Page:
But don't take out your checkbook before you know the whole story. With the more sophisticated products, you can't just pop in a program and expect to get it up and running. Indeed while the actual software can cost anywhere from $100 to $1,000 (it's often priced according to the number of people using it), the real expense for fancier fare lies in installation, training, and maintenance. For every $1 of Lotus Notes, small businesses pay $3 to $5 in consulting services, according to David Coleman, managing director of the Collaborative Strategies Division of GroupWorX, a small management-consulting firm in San Francisco that concentrates on groupware and knowledge-management tools and strategies. Still, especially with lower-end programs, small companies can get their groupware going without too much trouble.
Many Strokes for Many Folks
The term groupware refers to anywhere from 5 to 12 different program types. Some programs include many features; others are more limited. Packages like Lotus Notes can incorporate the services of outside consultants who can customize an application for your business, install it, and train the troops to use it. Others are simple enough to set up and use on your own. Finally, while most groupware requires a local area network (LAN), including a server and attached client computers, alternative software is available that uses the World Wide Web. Two examples are RoundTable (from ForeFront Group) and WebBoard (from O'Reilly & Associates). Experts expect an explosion of this groupware over the next year as software producers rush to convert their products to the Internet.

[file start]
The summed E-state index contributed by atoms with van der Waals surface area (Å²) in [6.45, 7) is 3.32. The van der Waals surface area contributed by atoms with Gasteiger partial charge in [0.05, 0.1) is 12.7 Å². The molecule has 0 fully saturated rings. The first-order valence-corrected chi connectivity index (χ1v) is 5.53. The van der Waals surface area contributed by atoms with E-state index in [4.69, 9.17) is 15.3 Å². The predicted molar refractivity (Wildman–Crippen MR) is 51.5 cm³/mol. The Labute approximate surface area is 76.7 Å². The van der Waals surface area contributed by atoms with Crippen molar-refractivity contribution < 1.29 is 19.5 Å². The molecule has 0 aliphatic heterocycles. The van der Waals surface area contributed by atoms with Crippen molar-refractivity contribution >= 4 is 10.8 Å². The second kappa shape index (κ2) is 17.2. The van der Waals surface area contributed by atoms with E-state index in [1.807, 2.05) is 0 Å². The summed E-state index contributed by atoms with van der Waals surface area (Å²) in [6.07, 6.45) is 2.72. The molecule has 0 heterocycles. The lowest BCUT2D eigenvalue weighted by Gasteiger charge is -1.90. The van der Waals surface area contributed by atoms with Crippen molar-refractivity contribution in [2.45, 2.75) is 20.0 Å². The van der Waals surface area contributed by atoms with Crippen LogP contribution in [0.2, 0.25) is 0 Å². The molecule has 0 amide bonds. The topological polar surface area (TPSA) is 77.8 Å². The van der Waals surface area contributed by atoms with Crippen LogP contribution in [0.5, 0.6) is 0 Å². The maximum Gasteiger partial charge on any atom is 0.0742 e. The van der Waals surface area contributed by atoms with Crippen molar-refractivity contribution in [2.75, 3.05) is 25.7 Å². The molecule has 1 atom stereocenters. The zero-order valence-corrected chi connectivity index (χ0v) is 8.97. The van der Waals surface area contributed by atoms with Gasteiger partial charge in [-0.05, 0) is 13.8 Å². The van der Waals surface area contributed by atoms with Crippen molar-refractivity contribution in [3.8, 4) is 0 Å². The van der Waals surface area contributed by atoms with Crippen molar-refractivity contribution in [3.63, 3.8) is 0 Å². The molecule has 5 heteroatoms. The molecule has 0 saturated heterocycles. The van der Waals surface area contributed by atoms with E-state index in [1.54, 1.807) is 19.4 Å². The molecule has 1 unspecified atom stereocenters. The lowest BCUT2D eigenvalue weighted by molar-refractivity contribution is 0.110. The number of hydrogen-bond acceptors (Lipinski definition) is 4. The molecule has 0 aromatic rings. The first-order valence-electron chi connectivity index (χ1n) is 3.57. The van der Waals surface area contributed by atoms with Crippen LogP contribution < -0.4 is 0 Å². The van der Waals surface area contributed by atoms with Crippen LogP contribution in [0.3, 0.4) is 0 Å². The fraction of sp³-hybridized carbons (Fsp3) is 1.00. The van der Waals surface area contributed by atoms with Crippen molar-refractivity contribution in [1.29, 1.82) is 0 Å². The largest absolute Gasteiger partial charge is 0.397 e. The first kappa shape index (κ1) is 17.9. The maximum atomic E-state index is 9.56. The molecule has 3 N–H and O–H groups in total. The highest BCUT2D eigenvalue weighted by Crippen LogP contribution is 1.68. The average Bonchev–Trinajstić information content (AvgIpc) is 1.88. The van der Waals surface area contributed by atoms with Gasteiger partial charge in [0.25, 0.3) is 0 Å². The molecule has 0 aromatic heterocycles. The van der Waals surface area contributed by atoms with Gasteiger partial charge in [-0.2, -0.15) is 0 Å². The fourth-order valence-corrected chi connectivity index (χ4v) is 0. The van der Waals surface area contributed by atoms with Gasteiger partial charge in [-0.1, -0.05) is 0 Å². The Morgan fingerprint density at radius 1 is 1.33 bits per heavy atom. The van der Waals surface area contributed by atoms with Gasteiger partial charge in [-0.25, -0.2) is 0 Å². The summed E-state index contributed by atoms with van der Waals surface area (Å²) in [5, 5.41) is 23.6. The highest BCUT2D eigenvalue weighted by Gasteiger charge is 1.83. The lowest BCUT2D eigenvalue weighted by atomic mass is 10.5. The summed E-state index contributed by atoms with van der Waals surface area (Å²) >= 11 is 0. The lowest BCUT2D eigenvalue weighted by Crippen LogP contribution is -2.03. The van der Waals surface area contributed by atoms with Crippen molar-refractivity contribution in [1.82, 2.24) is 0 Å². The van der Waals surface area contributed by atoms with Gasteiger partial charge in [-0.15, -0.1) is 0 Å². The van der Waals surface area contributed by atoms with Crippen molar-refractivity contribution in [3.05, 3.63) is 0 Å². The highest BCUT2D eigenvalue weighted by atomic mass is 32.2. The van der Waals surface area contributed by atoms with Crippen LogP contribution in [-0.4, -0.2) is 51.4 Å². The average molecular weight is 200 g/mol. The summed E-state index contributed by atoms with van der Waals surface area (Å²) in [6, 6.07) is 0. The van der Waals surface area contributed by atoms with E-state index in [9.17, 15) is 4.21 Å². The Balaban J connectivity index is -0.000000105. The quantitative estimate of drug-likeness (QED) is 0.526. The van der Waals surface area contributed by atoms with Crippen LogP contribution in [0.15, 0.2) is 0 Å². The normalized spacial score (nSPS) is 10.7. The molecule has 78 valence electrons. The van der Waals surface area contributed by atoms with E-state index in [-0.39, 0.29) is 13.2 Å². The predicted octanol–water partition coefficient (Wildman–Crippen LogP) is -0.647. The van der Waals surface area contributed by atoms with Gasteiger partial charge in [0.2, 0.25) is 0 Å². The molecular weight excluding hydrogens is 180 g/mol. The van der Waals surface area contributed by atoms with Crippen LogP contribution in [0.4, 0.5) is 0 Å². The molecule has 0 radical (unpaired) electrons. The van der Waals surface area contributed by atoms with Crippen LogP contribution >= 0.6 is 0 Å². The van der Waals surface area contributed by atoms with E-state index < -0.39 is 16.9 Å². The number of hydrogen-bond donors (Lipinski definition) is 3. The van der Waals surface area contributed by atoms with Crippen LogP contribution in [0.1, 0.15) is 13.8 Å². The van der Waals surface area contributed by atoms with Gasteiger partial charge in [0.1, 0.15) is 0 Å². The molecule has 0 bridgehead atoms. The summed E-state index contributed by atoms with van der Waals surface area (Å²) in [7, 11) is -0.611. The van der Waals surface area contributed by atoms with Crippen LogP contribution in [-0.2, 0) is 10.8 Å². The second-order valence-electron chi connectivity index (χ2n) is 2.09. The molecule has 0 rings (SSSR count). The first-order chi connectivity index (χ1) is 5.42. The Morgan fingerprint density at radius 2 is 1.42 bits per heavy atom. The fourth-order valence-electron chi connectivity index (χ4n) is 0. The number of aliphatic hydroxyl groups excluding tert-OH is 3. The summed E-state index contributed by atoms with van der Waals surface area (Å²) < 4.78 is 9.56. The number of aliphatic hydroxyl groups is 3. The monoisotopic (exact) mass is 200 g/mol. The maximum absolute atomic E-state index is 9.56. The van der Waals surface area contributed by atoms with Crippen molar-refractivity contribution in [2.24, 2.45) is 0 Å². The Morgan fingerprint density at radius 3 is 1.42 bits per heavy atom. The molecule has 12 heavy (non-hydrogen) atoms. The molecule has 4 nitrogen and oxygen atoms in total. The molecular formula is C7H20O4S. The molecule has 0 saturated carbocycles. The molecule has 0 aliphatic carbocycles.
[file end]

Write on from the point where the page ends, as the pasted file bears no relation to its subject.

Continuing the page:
For small businesses, a few of the most useful groupware-application categories are as follows:
´ Knowledge sharing. The đbermensch of PC databases, knowledge-sharing groupware lets you store information in just about any form -- diagram, free-form text, memo. Searching through a "knowledge base," as it's called, is also easier than searching through a garden-variety database because it involves fewer steps. Everything is in one place and accessible.
´ Group calendaring and scheduling. This kind of groupware allows you to check schedules and set up meetings with other people.